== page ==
In a sharply-written letter to the Crain’s New York, Eric Dean, General President of the International Association of Bridge, Structural, Ornamental & Reinforcing Iron Workers, laid out in compelling fashion the connection between registered apprenticeship and job site safety for construction workers.
Here is the full letter:
To the Editor:
It its letter to the editor headlined “Construction safety and apprenticeships are not one and the same,” the New York Construction Alliance continues to lead the propaganda campaign for opponents of New York City Council bill 1447.
As a part of the Construction Safety Act, the bill would require all contractors—union or nonunion—to provide a basic level of safety training for all their workers. The measure is overdue, considering the history of fatalities and injuries in New York City.
Of the 31 New York City construction-worker deaths in 2015-2016, 90% occurred on nonunion jobsites because nonunion workers do not receive adequate safety training. If that’s not proof that there are “renegade contractors looking to squeeze every penny of profit from their project,” then what is?
In contrast, union workers come to work with adequate safety training as their collective bargaining agreements require them to complete necessary training through apprenticeship programs, including all safety training required for the job. Council bill 1447 would require nonunion contractors and developers to provide comparable safety training and meet higher safety standards. Therein lies the issue nonunion opponents like the Construction Alliance have with the pending measure—having to invest more in safety training for their workers. They do not want to be held accountable and required to meet higher standards. It’s as simple as that.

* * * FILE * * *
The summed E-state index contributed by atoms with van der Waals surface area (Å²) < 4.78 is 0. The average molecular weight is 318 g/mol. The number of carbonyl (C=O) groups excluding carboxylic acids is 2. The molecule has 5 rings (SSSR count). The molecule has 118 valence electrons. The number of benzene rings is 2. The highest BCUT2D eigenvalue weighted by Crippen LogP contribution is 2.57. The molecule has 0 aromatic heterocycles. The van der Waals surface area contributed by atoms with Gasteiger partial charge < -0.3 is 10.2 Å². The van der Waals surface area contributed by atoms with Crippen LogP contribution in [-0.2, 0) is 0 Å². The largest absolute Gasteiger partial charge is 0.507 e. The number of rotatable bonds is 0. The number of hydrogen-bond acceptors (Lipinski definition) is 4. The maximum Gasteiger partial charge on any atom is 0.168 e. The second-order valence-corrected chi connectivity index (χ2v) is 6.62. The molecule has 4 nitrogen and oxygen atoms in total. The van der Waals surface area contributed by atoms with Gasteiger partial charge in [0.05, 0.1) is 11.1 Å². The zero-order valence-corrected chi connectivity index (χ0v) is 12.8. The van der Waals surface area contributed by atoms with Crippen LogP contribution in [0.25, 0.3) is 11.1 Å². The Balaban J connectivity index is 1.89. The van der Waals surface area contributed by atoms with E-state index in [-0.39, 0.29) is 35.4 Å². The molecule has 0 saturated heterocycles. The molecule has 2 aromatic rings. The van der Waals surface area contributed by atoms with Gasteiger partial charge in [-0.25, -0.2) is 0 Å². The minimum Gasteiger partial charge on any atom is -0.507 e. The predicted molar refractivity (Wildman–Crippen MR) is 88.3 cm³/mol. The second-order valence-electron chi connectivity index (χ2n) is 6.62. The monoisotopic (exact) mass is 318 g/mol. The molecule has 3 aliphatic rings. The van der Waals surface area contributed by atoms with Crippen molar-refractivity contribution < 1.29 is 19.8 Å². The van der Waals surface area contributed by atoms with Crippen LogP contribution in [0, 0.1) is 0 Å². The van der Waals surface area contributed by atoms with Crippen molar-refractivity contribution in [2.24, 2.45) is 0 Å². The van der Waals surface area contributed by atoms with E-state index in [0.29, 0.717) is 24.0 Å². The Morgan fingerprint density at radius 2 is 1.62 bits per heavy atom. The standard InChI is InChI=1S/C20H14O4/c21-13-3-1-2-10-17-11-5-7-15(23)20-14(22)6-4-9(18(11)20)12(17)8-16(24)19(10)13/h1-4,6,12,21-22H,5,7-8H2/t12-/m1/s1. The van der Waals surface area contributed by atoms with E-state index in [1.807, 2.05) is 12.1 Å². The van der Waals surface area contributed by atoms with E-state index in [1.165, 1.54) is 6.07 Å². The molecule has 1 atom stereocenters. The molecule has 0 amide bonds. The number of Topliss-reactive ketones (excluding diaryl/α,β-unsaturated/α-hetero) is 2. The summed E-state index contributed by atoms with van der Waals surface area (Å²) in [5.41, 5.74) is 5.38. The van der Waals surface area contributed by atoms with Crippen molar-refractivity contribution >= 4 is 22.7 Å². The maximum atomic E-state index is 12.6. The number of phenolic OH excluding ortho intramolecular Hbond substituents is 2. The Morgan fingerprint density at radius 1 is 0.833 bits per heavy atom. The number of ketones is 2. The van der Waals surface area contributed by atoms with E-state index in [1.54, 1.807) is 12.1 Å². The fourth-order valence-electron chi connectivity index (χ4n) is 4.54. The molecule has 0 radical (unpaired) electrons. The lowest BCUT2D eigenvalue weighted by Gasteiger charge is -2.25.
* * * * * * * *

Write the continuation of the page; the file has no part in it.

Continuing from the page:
Accredited by the Department of Labor, union apprenticeships not only teach the necessary skills needed for a given trade, but also require hours of dedicated safety training. The department requires apprenticeship programs to have a minimum of 144 hours of related instruction and 2,000 hours of on-the-job training per year. Earn-while-you-learn apprenticeship models such as the Iron Workers’ 3- to 4-year program provide 6,000 to 8,000 hours of on-the-job training and over 700 hours of classroom training. Building trade unions set the bar high when it comes to training and safety.
Nonunion safety training programs are “opaque and shrouded in mystery,” to put it in the words of the Construction Alliance’s Kenneth Thomas. Currently, the New York City Building Code only requires that employees on buildings 10 stories or 100,000 square feet and higher have a 10-hour safety-training course to receive their OSHA 10 card. No training requirement is in place for buildings under 10 stories or 100,000 square feet. All other OSHA training is deemed voluntary.
Apprenticeships are not “monopolized” by unions. In fact, nonunion entities can and do have apprenticeship programs, but whether they are accredited and/or meet necessary training and safety standards is questionable.
Safety training should absolutely be linked to training in the skilled trades and it is not a separate issue. It is shocking to hear anyone suggest that safety shouldn’t be a part of training in the skilled trades. What’s training without safety in the building trades?
As for the preposterous claim that the council bill would discriminate against minorities: Building trades unions are far more diverse than the nonunion sector in the New York City, with 51% minority workers. It’s a fact.
There’s a reason why the pending legislation has 42 sponsors and the support of the mayor. It will save lives, requiring those who don’t meet safety training standards to meet higher standards like that of building trade unions.
Iron Workers International